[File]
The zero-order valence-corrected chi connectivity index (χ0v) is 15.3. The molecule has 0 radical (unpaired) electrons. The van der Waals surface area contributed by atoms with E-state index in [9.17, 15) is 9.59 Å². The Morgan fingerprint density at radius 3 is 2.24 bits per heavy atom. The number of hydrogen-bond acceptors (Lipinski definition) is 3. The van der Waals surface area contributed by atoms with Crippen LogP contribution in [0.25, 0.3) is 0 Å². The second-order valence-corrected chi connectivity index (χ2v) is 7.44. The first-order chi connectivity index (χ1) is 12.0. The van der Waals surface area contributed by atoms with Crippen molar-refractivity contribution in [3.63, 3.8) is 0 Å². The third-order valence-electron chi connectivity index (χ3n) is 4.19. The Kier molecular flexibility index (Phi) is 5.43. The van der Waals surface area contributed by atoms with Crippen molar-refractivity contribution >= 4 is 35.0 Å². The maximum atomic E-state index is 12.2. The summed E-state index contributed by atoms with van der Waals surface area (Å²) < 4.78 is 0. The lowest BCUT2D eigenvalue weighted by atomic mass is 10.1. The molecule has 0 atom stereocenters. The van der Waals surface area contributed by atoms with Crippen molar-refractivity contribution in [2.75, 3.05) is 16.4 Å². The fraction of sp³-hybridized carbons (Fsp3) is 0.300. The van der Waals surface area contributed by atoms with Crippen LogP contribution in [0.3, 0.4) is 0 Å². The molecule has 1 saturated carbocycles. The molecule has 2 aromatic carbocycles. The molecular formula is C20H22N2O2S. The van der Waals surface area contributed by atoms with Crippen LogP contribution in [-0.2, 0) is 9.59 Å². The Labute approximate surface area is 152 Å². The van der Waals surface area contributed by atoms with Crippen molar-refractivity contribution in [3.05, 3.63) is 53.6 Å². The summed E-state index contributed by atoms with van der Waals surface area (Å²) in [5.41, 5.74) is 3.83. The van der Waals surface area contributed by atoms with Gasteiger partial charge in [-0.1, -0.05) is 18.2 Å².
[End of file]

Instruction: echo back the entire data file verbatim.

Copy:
The zero-order valence-corrected chi connectivity index (χ0v) is 15.3. The molecule has 0 radical (unpaired) electrons. The van der Waals surface area contributed by atoms with E-state index in [9.17, 15) is 9.59 Å². The Morgan fingerprint density at radius 3 is 2.24 bits per heavy atom. The number of hydrogen-bond acceptors (Lipinski definition) is 3. The van der Waals surface area contributed by atoms with Crippen LogP contribution in [0.25, 0.3) is 0 Å². The second-order valence-corrected chi connectivity index (χ2v) is 7.44. The first-order chi connectivity index (χ1) is 12.0. The van der Waals surface area contributed by atoms with Crippen molar-refractivity contribution in [3.63, 3.8) is 0 Å². The third-order valence-electron chi connectivity index (χ3n) is 4.19. The Kier molecular flexibility index (Phi) is 5.43. The van der Waals surface area contributed by atoms with Crippen molar-refractivity contribution >= 4 is 35.0 Å². The maximum atomic E-state index is 12.2. The summed E-state index contributed by atoms with van der Waals surface area (Å²) < 4.78 is 0. The lowest BCUT2D eigenvalue weighted by atomic mass is 10.1. The molecule has 0 atom stereocenters. The van der Waals surface area contributed by atoms with Crippen molar-refractivity contribution in [2.75, 3.05) is 16.4 Å². The fraction of sp³-hybridized carbons (Fsp3) is 0.300. The van der Waals surface area contributed by atoms with Crippen LogP contribution in [0.3, 0.4) is 0 Å². The molecule has 1 saturated carbocycles. The molecule has 2 aromatic carbocycles. The molecular formula is C20H22N2O2S. The van der Waals surface area contributed by atoms with Crippen LogP contribution in [-0.2, 0) is 9.59 Å². The Labute approximate surface area is 152 Å². The van der Waals surface area contributed by atoms with Crippen molar-refractivity contribution in [3.05, 3.63) is 53.6 Å². The summed E-state index contributed by atoms with van der Waals surface area (Å²) in [5.41, 5.74) is 3.83. The van der Waals surface area contributed by atoms with Gasteiger partial charge in [-0.1, -0.05) is 18.2 Å².